The United States has lasting trouble in ridding Pakistan of its havens for terrorists.
The report raises that sore point by saying Pakistan must provide more help in solving the problem, particularly in the dangerous border zone with Afghanistan.
Obama is expected to visit Pakistan next year. The U.S. relationship with Pakistan has improved substantially in the last year — but the progress has been uneven, the report finds. The U.S. government is pledging improvements in 2011.
As plotting of terrorism continues against the United States, the defeat of al-Qaida will be best achieved by forcefully destroying the group's sanctuaries and killings its leaders, the report says. Throughout, however, the report calls for sustained U.S. help in developing Afghanistan and Pakistan for its people, not just waging a military campaign.
Obama's comments from the White House briefing room will not take on the tone of a major presidential address. He is expected to cede the spotlight quickly to Defense Secretary Robert Gates, Secretary of State Hillary Rodham Clinton and Marine Gen. James Cartwright, vice chairman of the Joint Chiefs of Staff, who will field questions from reporters.
This year has been the deadliest in the war for U.S. forces. At least 480 American troops have been killed in 2010, and more than 2,100 have died since the conflict began in the weeks after the Sept. 11 attacks in 2001.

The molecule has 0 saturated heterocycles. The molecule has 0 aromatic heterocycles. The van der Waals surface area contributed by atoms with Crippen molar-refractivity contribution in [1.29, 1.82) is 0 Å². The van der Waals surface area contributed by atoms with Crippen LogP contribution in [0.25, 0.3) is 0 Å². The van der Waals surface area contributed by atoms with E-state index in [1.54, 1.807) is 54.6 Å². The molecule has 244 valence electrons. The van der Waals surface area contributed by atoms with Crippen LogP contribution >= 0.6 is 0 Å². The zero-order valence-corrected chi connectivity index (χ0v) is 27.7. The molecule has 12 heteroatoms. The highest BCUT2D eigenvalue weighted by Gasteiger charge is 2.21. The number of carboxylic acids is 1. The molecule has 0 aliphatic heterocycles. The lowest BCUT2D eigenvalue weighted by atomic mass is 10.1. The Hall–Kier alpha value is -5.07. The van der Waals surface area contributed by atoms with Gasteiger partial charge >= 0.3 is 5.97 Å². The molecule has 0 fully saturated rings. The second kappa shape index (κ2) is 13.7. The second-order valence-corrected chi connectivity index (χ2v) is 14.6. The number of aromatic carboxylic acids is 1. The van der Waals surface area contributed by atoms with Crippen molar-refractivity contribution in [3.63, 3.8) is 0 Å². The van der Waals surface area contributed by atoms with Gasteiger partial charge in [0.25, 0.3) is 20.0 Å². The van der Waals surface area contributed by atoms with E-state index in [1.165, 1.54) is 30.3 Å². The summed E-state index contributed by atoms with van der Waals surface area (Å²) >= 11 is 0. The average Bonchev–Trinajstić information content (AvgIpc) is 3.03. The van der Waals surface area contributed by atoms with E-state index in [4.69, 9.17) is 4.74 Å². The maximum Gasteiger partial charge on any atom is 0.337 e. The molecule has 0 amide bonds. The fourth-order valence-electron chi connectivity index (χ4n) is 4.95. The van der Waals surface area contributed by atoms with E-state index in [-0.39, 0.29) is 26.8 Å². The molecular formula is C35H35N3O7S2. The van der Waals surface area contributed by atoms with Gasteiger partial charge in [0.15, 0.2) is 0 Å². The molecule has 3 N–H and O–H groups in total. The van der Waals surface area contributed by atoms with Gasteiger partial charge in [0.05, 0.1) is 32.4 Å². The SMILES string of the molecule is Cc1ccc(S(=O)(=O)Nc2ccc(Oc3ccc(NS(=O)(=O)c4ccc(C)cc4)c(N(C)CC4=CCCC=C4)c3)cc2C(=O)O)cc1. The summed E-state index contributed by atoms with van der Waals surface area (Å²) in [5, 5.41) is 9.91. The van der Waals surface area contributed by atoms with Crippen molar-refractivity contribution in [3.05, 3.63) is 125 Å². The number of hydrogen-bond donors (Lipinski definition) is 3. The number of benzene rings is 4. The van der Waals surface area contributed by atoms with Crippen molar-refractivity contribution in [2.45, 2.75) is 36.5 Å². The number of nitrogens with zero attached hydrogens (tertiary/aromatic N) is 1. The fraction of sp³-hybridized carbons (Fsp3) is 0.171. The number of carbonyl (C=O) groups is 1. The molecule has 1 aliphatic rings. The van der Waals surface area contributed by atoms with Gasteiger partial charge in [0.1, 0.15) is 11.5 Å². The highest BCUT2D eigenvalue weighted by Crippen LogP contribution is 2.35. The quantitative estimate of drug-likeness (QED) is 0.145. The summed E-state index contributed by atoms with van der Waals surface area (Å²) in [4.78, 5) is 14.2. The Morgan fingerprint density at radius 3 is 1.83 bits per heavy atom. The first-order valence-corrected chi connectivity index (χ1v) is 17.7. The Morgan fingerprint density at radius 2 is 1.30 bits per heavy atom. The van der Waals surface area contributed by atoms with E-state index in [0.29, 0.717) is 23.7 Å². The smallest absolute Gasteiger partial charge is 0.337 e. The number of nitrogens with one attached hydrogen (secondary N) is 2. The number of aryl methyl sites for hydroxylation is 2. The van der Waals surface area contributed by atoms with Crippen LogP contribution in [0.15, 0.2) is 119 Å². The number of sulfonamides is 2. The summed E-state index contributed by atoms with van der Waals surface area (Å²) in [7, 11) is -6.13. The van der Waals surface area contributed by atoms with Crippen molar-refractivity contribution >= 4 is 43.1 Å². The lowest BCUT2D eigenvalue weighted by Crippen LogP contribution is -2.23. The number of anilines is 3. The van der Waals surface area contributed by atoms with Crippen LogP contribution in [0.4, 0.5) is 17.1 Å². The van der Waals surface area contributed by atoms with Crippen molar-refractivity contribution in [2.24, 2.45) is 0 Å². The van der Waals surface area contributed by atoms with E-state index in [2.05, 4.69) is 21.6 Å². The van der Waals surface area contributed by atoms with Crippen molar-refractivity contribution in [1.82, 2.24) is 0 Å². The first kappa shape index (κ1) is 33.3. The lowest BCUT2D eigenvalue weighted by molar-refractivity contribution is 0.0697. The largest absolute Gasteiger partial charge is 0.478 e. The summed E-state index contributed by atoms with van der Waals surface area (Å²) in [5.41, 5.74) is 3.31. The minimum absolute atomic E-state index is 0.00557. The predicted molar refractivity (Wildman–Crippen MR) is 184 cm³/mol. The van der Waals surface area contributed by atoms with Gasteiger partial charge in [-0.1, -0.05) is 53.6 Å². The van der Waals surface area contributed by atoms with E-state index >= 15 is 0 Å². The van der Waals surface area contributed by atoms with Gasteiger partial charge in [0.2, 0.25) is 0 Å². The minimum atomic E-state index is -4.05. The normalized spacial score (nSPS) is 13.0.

The review took place over the last two months, led by Obama's national security staff, with input from across government agencies and from commanders in the war zones.
Separately, new U.S. national intelligence estimates of Afghanistan and Pakistan paint bleak pictures of security conditions inside Afghanistan and of Pakistan's willingness to rout militants on its side of the border, according to several U.S. officials briefed on both reports. U.S. military commanders have challenged the conclusions, saying they are based on outdated information that does not take into account progress made over this past fall.
Associated Press Writers Kimberly Dozier in Washington, Anne Gearan in Kandahar, Afghanistan, and Deb Riechmann in Kabul contributed to this report.